Sometimes it is difficult to understand where religion and politics begin and end here. This week, we've have a good example of the depressing connection between the two.
n the one hand, a number of Free Presbyterian ministers lobbied against a motion at Ards and North Down Borough Council suggesting the Town Hall be lit up in rainbow colours to mark the annual Pride celebrations.
However, in the same week, the DUP, which was supposedly founded on the principles of the late Ian Paisley's Free Presbyterian Church, demonstrated at the RHI Inquiry some details of the distinctly appalling way - and that is putting it mildly - in which the party is run.
There were accusations of lying, evidence of political in-fighting and a lack of trust, and a bad feeling all round.
Most observers could claim that on many issues the DUP faithful acts as if the welfare of the party is more important than the welfare of the province, although in these difficult and depressing times, there is a dark humour in watching Sinn Fein members attempting to occupy the high moral ground, as if butter would not melt in their mouths.
There is also widespread confusion about the DUP's attitude to the LGBT community. A few weeks ago, the leadership seemed to reach out to gay, lesbian and transgender people, but in Newtownards, DUP councillors did the opposite.
It is all the more important, therefore, to praise the courage of a lone DUP councillor, Tom Smith, who voted according to his conscience, rather than following the herd.
Praise is also due to Alliance councillors who supported the bid for tolerance, and members of other parties who backed it.
Who is the DUP to tell others how to behave, given the shocking claims and counter-claims at the RHI Inquiry?
As Alliance councillor Andrew Muir said on BBC Radio Ulster, "It's time that the DUP caught themselves on". I doubt if it will.
Unfortunately, this narrowness is evident elsewhere. Last month, DUP members of Armagh City, Banbridge and Craigavon Borough Council used a procedural mechanism to prevent the Pride flag from being shown on council premises.
The influence of Free Presbyterianism, which is certainly not for free thinkers, still hangs heavily over the DUP, and the dark ghost of the late Dr Ian Paisley still hovers in the background.
Paisley mellowed politically at the end of his life, but although he was a good MP to his constituents, including Roman Catholics, he retained a deep intolerance of Roman Catholicism until his dying day.
The only time I heard him preach in the Martyrs' Memorial Church was at his final sermon there.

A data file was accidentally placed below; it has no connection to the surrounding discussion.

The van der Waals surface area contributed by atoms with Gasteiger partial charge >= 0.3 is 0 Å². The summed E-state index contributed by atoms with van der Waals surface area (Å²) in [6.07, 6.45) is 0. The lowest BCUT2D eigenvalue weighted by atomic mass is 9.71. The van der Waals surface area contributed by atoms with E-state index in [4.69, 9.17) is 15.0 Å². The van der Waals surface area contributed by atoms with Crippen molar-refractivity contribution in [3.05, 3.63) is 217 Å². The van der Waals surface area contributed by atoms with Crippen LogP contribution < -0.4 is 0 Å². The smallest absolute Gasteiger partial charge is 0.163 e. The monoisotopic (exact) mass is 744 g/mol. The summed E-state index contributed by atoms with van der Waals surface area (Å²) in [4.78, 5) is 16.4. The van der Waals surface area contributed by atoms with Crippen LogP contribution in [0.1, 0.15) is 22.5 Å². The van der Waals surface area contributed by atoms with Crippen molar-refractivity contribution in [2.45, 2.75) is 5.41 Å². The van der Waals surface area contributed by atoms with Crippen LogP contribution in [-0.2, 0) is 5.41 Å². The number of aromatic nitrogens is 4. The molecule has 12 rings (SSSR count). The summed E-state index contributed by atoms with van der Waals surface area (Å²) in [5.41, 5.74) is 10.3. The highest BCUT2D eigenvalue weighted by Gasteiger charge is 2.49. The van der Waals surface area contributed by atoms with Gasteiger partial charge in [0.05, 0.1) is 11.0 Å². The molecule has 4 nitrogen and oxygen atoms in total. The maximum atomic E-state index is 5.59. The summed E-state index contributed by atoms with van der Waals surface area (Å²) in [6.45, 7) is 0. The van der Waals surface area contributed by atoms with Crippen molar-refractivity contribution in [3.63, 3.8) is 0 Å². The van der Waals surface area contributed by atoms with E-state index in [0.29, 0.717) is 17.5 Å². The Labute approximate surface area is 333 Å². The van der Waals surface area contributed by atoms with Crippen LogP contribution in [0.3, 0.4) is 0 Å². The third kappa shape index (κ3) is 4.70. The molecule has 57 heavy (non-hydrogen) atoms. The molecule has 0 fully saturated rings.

Religiously, it was as uncompromising as his first sermons decades previously.
Paisley failed to move on theologically, and the Free Presbyterian-DUP axis largely remains the same.
People, of course, have the right to their opinions, but they do not have the right to ram their beliefs down other people's throats, and to force them to live in a manner in which they do not wish to.
In this province, which has much religion but little real Christianity, the churches are struggling to maintain their teachings, but some are doing this in a way that puts many people off .
Who is entitled to refuse membership of a church to a gay or lesbian person who wants to worship God, or to refuse baptism to their children?
Christ said, "Suffer the little children to come unto me", but in our province too many church members are saying to these little children and their parents or guardians, "Do not come unto us if your daddy or mummy is a practising homosexual, lesbian or transgender person".
This is partly why outsiders like influential London political journalist Tim Shipman refer to this land as a "strange place". He also claimed that most people in England "do not give a monkey's" about Northern Ireland.
It is hard to take such comments from an arrogant outsider, but, sadly, he is right.
We will continue to be a strange place until people here learn to be tolerant of differences and accept those from all political backgrounds, gay or straight, black or white, or in any other condition as fellow human beings made in the image of God.
There are many good people in our churches, but there are so many others in our small, stiff-necked and bigoted community that I doubt if even Jesus Christ himself would last three months, never mind three years, if he started his earthly ministry again in Northern Ireland.